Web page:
Risk and Return in Financial Intermediation
Friday, Jan. 4, 2019 8:00 AM - 10:00 AM
- Chair: Stephen Dimmock, Nanyang Technological University
The Private Production of Safe Assets
AbstractDo claims on the private sector serve the role of safe assets? We answer this question using high-frequency panel data on prices and quantities of certificates of deposit (CD) and commercial paper (CP) issued in Europe. We show that only very short-term private securities benefit from a premium for safety. Using a structural model and several identification strategies, we show that the issuance of short-term CDs, but not of CPs, strongly responds to measures of safety demand. The private production of safe assets is stronger for issuers with high creditworthiness, and breaks down during episodes of market stress. We conclude that even very short-term private assets are sensitive to changes in the information environment and should not be treated as equally safe at all times.
Do Banks Have an Edge?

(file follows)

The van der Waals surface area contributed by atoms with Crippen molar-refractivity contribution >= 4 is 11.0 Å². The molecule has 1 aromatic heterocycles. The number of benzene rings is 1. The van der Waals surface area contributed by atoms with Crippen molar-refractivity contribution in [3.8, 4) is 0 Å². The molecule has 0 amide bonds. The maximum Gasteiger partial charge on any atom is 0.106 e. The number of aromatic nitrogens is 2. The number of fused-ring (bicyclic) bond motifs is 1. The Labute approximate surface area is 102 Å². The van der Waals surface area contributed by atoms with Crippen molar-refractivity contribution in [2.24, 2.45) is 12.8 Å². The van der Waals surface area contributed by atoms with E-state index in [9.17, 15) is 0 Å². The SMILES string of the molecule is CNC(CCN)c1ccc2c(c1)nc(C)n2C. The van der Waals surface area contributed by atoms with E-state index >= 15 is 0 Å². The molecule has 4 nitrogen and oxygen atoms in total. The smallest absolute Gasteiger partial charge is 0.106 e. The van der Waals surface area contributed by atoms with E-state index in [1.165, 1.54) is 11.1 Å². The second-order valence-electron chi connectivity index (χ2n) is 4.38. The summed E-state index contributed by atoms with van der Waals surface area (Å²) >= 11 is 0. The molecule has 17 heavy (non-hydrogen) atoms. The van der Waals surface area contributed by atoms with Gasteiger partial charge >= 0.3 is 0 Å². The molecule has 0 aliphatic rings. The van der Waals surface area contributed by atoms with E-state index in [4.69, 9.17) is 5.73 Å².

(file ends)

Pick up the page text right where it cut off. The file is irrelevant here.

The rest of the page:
AbstractWe decompose bank activities into passive and active components and evaluate the performance of the active components of the bank business model by controlling for passive maturity transformation strategies that can be executed in the capital market. We find that (1) unlevered bank assets underperform passive portfolios of maturity-matched US Treasury bonds after paying corporate taxes, (2) the cost advantage of bank deposits appears to have disappeared since 1986, (3) bank equities have CAPM betas near one, while passive maturity transformation strategies have CAPM betas near zero, and (4) portfolios of bank equities underperform portfolios designed to passively mimic their economic exposures. The very strong investment performance of passive maturity transformation strategies over this period may mask the underperformance of the specialized bank activities.
London Business School
University of Rochester
University of Illinois
- G2 - Financial Institutions and Services